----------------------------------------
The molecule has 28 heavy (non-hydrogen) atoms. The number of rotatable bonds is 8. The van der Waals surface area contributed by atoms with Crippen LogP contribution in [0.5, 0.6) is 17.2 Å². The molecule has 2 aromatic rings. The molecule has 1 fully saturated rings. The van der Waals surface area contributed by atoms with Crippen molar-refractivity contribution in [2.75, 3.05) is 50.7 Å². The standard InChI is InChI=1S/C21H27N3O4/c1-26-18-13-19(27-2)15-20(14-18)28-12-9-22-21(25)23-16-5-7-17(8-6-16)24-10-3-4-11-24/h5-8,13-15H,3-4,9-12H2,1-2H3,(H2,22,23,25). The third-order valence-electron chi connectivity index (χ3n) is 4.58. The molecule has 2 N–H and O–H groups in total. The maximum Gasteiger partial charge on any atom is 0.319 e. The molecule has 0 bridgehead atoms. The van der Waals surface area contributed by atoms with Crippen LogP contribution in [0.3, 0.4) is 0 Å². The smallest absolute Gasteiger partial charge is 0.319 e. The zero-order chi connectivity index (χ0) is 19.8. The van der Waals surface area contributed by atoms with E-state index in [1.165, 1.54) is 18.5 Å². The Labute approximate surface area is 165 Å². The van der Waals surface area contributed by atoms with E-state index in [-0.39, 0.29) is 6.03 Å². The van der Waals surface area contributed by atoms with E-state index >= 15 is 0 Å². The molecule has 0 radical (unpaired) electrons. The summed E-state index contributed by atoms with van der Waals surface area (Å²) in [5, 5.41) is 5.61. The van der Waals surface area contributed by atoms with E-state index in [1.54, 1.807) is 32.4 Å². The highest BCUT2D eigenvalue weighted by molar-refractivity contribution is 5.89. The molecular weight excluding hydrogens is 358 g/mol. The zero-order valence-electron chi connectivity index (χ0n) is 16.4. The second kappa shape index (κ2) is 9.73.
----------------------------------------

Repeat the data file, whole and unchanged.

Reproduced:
The molecule has 28 heavy (non-hydrogen) atoms. The number of rotatable bonds is 8. The van der Waals surface area contributed by atoms with Crippen LogP contribution in [0.5, 0.6) is 17.2 Å². The molecule has 2 aromatic rings. The molecule has 1 fully saturated rings. The van der Waals surface area contributed by atoms with Crippen molar-refractivity contribution in [2.75, 3.05) is 50.7 Å². The standard InChI is InChI=1S/C21H27N3O4/c1-26-18-13-19(27-2)15-20(14-18)28-12-9-22-21(25)23-16-5-7-17(8-6-16)24-10-3-4-11-24/h5-8,13-15H,3-4,9-12H2,1-2H3,(H2,22,23,25). The third-order valence-electron chi connectivity index (χ3n) is 4.58. The molecule has 2 N–H and O–H groups in total. The maximum Gasteiger partial charge on any atom is 0.319 e. The molecule has 0 bridgehead atoms. The van der Waals surface area contributed by atoms with Crippen LogP contribution in [0.3, 0.4) is 0 Å². The smallest absolute Gasteiger partial charge is 0.319 e. The zero-order chi connectivity index (χ0) is 19.8. The van der Waals surface area contributed by atoms with E-state index in [1.165, 1.54) is 18.5 Å². The Labute approximate surface area is 165 Å². The van der Waals surface area contributed by atoms with E-state index in [-0.39, 0.29) is 6.03 Å². The van der Waals surface area contributed by atoms with E-state index >= 15 is 0 Å². The molecule has 0 radical (unpaired) electrons. The summed E-state index contributed by atoms with van der Waals surface area (Å²) in [5, 5.41) is 5.61. The van der Waals surface area contributed by atoms with E-state index in [1.54, 1.807) is 32.4 Å². The highest BCUT2D eigenvalue weighted by molar-refractivity contribution is 5.89. The molecular weight excluding hydrogens is 358 g/mol. The zero-order valence-electron chi connectivity index (χ0n) is 16.4. The second kappa shape index (κ2) is 9.73.